PutinTrump
© AFP/Brendan Smialowski
Russian President Vladimir Putin • US President Donald Trump
It's becoming increasingly clear as the Coronapocalypse wreaks havoc on all of our lives that the relationship between China and the U.S. has changed, and not for the better. At every level of state actor we've seen a huge increase in the rhetorical hostility between the two nations.

From President Trump calling COVID-19 the "China Virus" to the Chinese officially accusing the U.S. of seeding the virus in Wuhan back in October, these interactions signal a big shift is underway. Alexander Mercouris of The Duran has been saying for months that the U.S. and China have been headed for a divorce. And that this divorce is one of Trump's strategic goals.

He recently upgraded that divorce to that of a new Cold War and I have to agree with him. We're seeing a sudden shift in anti-China coverage coming from CIA house organs like the New York Times and the Washington Post. Both sides are effectively accusing the other of engaging in bioweapons deployment and attack which is very serious when one considers the U.S.'s current nuclear posture.

I don't want to alarm anyone with this statement, because the likelihood of anything like that happening are incredibly low. Instead I want you to consider what the purpose of such rhetoric is.

It's an excuse to ratchet up the domestic propaganda as cover story for how and why both countries are getting very ready to "take their toys and go home."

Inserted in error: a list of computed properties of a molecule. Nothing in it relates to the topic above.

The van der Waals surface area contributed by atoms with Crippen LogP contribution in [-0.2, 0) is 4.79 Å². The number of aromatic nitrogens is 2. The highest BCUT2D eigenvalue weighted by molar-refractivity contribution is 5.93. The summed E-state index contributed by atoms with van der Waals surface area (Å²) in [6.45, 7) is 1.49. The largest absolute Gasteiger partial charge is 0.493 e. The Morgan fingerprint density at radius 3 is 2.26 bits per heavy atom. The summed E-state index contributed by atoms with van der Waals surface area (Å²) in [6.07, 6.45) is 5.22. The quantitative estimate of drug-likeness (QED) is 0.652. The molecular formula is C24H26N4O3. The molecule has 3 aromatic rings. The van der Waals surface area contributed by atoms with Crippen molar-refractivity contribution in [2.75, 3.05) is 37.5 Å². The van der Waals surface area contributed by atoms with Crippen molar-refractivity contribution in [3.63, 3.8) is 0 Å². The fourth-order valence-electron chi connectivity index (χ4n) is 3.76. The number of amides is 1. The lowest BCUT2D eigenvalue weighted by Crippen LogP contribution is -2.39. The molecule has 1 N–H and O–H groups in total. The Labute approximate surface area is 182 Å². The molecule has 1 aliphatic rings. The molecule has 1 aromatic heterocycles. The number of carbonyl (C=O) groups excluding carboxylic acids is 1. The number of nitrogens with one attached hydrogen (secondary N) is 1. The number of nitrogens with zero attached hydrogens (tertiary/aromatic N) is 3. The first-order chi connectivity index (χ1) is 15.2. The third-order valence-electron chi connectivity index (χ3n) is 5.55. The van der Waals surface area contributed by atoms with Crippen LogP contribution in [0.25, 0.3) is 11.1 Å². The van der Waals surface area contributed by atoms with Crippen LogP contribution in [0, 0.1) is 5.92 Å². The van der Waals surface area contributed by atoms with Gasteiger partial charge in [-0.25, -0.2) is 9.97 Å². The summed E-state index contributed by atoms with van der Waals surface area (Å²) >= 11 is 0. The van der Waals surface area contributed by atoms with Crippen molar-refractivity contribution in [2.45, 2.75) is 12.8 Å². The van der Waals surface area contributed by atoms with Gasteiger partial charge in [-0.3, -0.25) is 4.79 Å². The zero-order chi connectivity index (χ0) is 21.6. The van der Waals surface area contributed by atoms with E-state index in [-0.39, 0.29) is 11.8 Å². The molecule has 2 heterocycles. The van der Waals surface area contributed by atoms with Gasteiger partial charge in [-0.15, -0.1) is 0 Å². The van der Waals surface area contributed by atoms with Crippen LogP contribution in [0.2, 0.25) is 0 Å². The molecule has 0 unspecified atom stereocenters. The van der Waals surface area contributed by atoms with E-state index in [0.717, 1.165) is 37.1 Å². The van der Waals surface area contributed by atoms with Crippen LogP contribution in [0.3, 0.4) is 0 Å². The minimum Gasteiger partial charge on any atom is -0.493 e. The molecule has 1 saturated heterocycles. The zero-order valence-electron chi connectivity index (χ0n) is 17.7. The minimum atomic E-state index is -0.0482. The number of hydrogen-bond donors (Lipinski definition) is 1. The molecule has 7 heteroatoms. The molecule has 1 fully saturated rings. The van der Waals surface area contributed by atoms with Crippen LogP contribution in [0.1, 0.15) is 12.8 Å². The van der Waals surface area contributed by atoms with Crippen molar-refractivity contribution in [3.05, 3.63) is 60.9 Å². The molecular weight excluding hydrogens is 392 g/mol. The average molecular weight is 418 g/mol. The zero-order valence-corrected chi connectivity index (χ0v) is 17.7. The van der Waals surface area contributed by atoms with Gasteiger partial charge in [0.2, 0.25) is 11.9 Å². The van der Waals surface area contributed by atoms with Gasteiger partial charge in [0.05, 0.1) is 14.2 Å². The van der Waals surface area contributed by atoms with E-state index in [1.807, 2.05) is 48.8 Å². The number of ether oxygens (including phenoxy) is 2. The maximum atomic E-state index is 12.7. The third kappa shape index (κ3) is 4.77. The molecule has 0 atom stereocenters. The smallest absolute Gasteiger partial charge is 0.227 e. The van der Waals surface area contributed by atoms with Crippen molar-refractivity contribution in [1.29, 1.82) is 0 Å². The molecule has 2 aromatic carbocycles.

Against this backdrop of a fundamental shift in U.S./China relations I want to bring up the recent phone call between Trump and Russian President Vladimir Putin. Because I feel this phone call highlights a number of significant changes to the landscape both domestically and internationally.

Here's the first one. Putin and Trump talked and the U.S. press didn't go into apoplexy. The absence of irresponsible histrionics by the likes of Rachel Maddow and Jake Tapper at CNN. Speaker Nancy Pelosi wasn't rushing to a microphone denouncing Trump. Adam Schiff (remember him?) is AWOL.

You would think they would be trying to eviscerate Trump over talking with Putin at this moment in time. The talking points are ready made. "How can this president spend his time taking orders from his master Putin when there are thousands dying in New York?"

Because Trump secured a plane full of needed medical equipment from Putin. And these same people are the ones whose lives are now directly threatened by COVID-19. I guess we may have found the limit to their depravity, when their lives are in danger they will back off on the petty, divisive and toxic politics.

Maybe they'll save it for the weekend talk show circuit, but the lack of coverage here even after Trump's tweets about massive oil production cuts from Russia and Saudi Arabia is telling.


While Russia denied this initially, Saudi Arabia called for a new OPEC meeting right after Trump 'spilled the beans.' It seems MbS got the message, "You cut now or I cut you off. Russia will do what Russia does."

The simple truth is that Trump and Putin came to a quick deal for assistance to the U.S. similar to what happened after Italian Prime Minister Giuseppe Conte and Putin spoke.

Putin's early handling of the Coronapocalypse placed him and Russia in a strong position to render aid quickly. Even though he and his country have been treated abysmally by Trump and the EU there was no hesitation. In both cases, aid was on the way within 24 hours of the phone call in question.